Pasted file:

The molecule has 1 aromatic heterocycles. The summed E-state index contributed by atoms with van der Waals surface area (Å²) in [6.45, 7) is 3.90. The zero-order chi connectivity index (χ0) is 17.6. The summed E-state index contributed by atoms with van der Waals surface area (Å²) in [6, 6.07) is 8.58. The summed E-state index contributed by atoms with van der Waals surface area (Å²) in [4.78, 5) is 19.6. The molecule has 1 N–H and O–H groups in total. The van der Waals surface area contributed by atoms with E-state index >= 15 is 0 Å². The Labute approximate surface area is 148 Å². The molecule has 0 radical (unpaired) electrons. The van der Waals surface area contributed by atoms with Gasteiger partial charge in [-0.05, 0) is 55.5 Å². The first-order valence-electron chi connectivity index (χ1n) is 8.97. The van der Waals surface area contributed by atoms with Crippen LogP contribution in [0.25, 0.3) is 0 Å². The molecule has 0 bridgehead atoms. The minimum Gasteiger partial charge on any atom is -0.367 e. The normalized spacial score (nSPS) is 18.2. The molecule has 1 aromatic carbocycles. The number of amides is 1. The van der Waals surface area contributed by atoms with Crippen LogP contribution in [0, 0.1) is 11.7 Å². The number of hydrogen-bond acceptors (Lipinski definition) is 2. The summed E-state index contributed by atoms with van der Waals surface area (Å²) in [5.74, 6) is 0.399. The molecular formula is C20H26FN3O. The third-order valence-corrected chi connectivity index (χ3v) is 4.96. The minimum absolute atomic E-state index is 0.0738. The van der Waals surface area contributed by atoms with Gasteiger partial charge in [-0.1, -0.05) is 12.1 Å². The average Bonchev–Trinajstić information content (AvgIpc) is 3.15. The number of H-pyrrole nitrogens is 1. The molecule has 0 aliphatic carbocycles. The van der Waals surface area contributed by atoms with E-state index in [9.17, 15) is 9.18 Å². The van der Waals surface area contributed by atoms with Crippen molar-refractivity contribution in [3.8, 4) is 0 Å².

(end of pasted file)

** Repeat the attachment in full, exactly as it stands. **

The molecule has 1 aromatic heterocycles. The summed E-state index contributed by atoms with van der Waals surface area (Å²) in [6.45, 7) is 3.90. The zero-order chi connectivity index (χ0) is 17.6. The summed E-state index contributed by atoms with van der Waals surface area (Å²) in [6, 6.07) is 8.58. The summed E-state index contributed by atoms with van der Waals surface area (Å²) in [4.78, 5) is 19.6. The molecule has 1 N–H and O–H groups in total. The van der Waals surface area contributed by atoms with E-state index >= 15 is 0 Å². The Labute approximate surface area is 148 Å². The molecule has 0 radical (unpaired) electrons. The van der Waals surface area contributed by atoms with Gasteiger partial charge in [-0.05, 0) is 55.5 Å². The first-order valence-electron chi connectivity index (χ1n) is 8.97. The van der Waals surface area contributed by atoms with Crippen LogP contribution in [0.25, 0.3) is 0 Å². The molecule has 0 bridgehead atoms. The minimum Gasteiger partial charge on any atom is -0.367 e. The normalized spacial score (nSPS) is 18.2. The molecule has 1 aromatic carbocycles. The number of amides is 1. The van der Waals surface area contributed by atoms with Crippen LogP contribution in [0, 0.1) is 11.7 Å². The number of hydrogen-bond acceptors (Lipinski definition) is 2. The summed E-state index contributed by atoms with van der Waals surface area (Å²) in [5.74, 6) is 0.399. The molecular formula is C20H26FN3O. The third-order valence-corrected chi connectivity index (χ3v) is 4.96. The minimum absolute atomic E-state index is 0.0738. The van der Waals surface area contributed by atoms with Gasteiger partial charge in [-0.1, -0.05) is 12.1 Å². The average Bonchev–Trinajstić information content (AvgIpc) is 3.15. The number of H-pyrrole nitrogens is 1. The molecule has 0 aliphatic carbocycles. The van der Waals surface area contributed by atoms with E-state index in [9.17, 15) is 9.18 Å². The van der Waals surface area contributed by atoms with Crippen molar-refractivity contribution in [3.8, 4) is 0 Å².